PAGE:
Opinion

Yamina’s shift may rattle Netanyahu’s base

The national-religious faction’s decision to join the opposition deals a blow to the right-wing bloc on which the prime minister is counting.

Yamina leader Naftali Bennett (left) seen with senior party members Ayelet Shaked (second from left), Bezalel Smotrich (second from right) and Rabbi Rafi Peretz, at the Yamina headquarters on election night, in Ramat Gan, Israel, on March 2, 2020. Photo by Flash90.
Yamina leader Naftali Bennett (left) seen with senior party members Ayelet Shaked (second from left), Bezalel Smotrich (second from right) and Rabbi Rafi Peretz, at the Yamina headquarters on election night, in Ramat Gan, Israel, on March 2, 2020. Photo by Flash90.
Mati Tuchfeld
Mati Tuchfeld writes for Israel Hayom.

The decision by Israel’s Yamina faction on Sunday to join the opposition may not be final but it still deals a blow to Prime Minister Benjamin Netanyahu—not only because it means the right-wing bloc that has been politically propping him up for the past 18 months is breaking apart at the seams, but also because it rattles his core base: Likud voters.

Likud voters have already had several bitter pills to swallow in terms of the concessions made to the Blue and White Party to hammer out the unity government deal, such as giving the rival party the justice portfolio and agreeing to a premiership rotation in 18 months. Now they have to deal with the fact that Netanyahu seemingly prefers a rival party over a longtime partner.

Keeping Yamina—an alliance of the Jewish Home, National Union and New Right parties—in the government is essential, as Netanyahu still has to convince his base that he did not agree to form a left-leaning unity government, but rather a right-wing coalition that Blue and White agreed to join.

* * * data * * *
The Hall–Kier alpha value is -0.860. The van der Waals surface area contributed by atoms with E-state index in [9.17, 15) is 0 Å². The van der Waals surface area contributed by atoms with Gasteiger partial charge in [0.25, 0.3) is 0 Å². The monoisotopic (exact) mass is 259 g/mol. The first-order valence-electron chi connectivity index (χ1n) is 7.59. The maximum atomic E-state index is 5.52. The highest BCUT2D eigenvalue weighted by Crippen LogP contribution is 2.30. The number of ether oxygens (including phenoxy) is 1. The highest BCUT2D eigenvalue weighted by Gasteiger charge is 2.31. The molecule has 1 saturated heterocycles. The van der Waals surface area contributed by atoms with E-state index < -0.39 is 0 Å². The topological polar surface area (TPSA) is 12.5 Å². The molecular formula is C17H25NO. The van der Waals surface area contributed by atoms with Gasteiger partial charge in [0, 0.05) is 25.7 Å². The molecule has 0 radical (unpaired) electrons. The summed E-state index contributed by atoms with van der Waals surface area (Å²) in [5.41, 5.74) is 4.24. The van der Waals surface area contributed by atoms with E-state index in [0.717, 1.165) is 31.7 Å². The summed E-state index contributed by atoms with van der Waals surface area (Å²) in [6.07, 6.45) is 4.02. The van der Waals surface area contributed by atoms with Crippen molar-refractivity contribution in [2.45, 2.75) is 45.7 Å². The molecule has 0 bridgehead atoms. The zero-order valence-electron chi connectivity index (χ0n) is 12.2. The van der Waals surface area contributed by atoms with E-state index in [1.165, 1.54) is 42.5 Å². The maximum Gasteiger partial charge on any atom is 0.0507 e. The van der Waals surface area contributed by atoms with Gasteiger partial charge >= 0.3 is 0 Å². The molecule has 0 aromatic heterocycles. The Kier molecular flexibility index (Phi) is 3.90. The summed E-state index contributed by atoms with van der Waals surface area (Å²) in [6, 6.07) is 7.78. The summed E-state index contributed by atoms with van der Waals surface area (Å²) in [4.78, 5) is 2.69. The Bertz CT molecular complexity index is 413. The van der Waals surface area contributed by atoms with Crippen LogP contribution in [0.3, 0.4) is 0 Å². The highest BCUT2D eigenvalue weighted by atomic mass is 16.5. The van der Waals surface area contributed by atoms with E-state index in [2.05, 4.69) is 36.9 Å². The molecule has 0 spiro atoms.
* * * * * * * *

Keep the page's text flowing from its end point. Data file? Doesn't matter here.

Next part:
That message can be driven home only if the New Right’s Naftali Bennett and Ayelet Shaked, Jewish Home’s Rafi Peretz and National Union’s Betzalel Smotrich remain part of the government.

There is no arguing with the fact that Yamina presented outrageous portfolio demands considering it won only six Knesset seats. A party of this size can’t truly expect to hold four major ministries, but Netanyahu could have offered Bennett the health portfolio—a respectable follow up to the current defense minister.

The right-wing bloc survived the political upheavals of the past year because each of its members, together and apart, understood how crucial the alliance is. Likud, the ultra-Orthodox parties and their national-religious counterpart—each could have bolted at any given time in exchange for the trappings of power, but they preferred to stick together.

Now they have to find new middle ground, and this may also force them to consider dissolving the fledgling unity deal with Blue and White—something they should feel far less committed to preserving.

Netanyahu and Gantz plan on having their government sworn in this Thursday, but the legal-political arena is already agitated over the fact that, as part of the coalition deal, the Likud has ceded the Justice Ministry—and with it the reform the right began introducing to the legal system—to Blue and White, i.e. the left.

The Israeli left considers the judiciary a bastion of democracy under dangerous assault from the right, while the latter argues the High Court of Justice grossly exceeds its power by interfering in the legislator’s work too often and to too great an extent.

At a time when the High Court all but dictates the political future of the government, there is a real need to complete the reforms instated by the Justice Ministry under Shaked, especially the legislation of override provisions that would allow the Knesset to pass laws even if the court struck them down.

Alas, this is unlikely to happen under the incoming government. Maybe next time.

Mati Tuchfeld writes for Israel Hayom.

This article first appeared in Israel Hayom.

The opinions and facts presented in this article are those of the author, and neither JNS nor its partners assume any responsibility for them.
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